Lizzie

Cat Tips

If you find a stray but cannot keep it, try socializing it before finding it another home. Train it to use a litter box and to be petted and held, since socialized kitties stand a better chance of being adopted.

read more

Cats are from Venus, Dogs are from Mars

By Elizabeth Wasserman

Cats are from Venus, Dogs are from Mars

The saying "fighting like cats and dogs" had to come from somewhere. But in Janis Cook's experience, the phrase was far from reality. When she brought a service dog into the household that her cat had ruled for years, the Annandale, Virginia, pet owner was pleasantly surprised to see that the dog and cat actually got along well.

"The cat was very cautious for a while," says Cook. "I made sure that the cat could jump away and escape. And the dog was very well trained. There was no problem at all. It just wasn't an issue."

Success, indeed, can happen. How well they get along together will depend on your pet's personality, socialization, and how you prepare it for the addition of a Snoopy or Snowball, say animal behavior experts. Here are some tips on what to consider about your feline before adding a mutt to your hut, as well as advice on how to maintain household harmony if you're set on living with both cats and dogs.

A Tale of Two Different Species
The first step to making the perfect match is to understand and respect the behaviors that make cats and dogs unique. Dogs are pack animals and like to be around humans. Cats can also bond with their owners, but they tend to be more territorial in your home. Dogs like to play chase; cats may view the game as a threat. But, aside from generalizations, most dogs and cats seem to have their own unique dispositions. "There are dogs who get on well with cats and cats who get along well with dogs," says Dr. Nicholas Dodman, DVM, director of the animal behavior clinic at Tufts University's Cummings School of Veterinary Medicine and author of Dogs Behaving Badly and The Cat Who Cried for Help (Bantam). "But there is no guarantee of success."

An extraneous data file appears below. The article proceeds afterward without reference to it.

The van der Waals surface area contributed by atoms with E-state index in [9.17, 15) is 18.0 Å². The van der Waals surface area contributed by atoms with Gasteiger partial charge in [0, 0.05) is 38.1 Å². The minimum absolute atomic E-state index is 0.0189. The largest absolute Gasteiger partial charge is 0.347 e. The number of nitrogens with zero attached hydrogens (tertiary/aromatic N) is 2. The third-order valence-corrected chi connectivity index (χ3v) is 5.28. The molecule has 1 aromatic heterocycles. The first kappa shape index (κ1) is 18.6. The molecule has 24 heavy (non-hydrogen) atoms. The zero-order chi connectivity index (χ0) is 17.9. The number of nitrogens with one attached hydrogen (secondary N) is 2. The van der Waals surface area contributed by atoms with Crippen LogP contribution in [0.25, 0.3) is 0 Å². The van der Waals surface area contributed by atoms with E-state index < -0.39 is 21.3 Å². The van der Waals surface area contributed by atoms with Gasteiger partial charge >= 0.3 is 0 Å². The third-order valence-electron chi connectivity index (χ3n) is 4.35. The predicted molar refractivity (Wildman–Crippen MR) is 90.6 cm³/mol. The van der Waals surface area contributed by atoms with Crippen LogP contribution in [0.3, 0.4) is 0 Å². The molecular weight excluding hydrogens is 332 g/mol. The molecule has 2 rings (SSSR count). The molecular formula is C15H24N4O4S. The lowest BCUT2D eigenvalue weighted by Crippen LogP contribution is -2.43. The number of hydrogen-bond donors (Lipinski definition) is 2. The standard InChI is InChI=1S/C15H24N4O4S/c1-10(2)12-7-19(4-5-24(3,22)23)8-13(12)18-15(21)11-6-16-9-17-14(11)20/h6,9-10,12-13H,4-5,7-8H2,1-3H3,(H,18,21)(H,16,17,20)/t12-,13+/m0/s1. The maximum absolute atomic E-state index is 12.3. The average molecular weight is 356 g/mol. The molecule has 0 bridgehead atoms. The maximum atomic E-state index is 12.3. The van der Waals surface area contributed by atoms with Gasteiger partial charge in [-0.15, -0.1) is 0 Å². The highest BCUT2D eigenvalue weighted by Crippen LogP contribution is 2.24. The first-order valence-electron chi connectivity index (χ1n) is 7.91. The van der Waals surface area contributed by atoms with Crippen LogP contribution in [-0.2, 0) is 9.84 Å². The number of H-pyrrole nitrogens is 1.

Know Your Pet and its Background
One way to gauge whether a cat and dog will live in peace is if they have been raised with the other species. The attitudes of cats and dogs toward each other crystallize during their early development in the first few months of life, Dodman says. "Dogs raised in a household with cats are accustomed to them and may see them as they do a piece of furniture," Dodman says. Some questions to ask about your cat: Was it raised in a family that had dogs? Are dogs completely alien to it? Cats have, on occasion, caused dogs serious harm, such as scratching the cornea of a dog's eye with their claws. For pets rescued or adopted at an older age, the questions about background may never be answered. Another key factor is a dog's breed. Dodman recounts how a graduate student adopted a pit bull and brought it into a home with four cats. "They all got along well for a few days," he says. "But one cat may have darted or moved the wrong way and woke the sleeping predatory giant." The dog wound up killing the cats.

Introducing a New Pet in Your Home
Focusing on less aggressive breeds, many cat owners have added pet dogs into their household with few problems. Dodman recommends taking the following steps to help ease the transition and to test whether or not this will be a happy marriage:

  • Have a friend come over with a dog and see how your cat reacts. You may see a range of reactions from indifference to full-blown feline affective defense response -- an arched back like a Halloween cat. Pay attention to those cues.
  • Keep them in opposite parts of the house at first and gradually increase exposure. In particular, feed them separately, because both cats and dogs can get territorial around the food bowl.
  • Introduce them under extremely pleasant circumstances in which you are petting the animals and talking sweetly. Make sure there are no other distractions, such as strangers, children or loud noises.
  • Start by introducing them on opposite sides of a door, or while both are in carriers, so they can smell the other animal and so you can see a reaction. The next time, crack that door open or use a screen door.

Quite possibly, your pets will live in peace like Cook's. "They just learned to get along," she says. "The cat would play with the dog's tail and she'd just let her."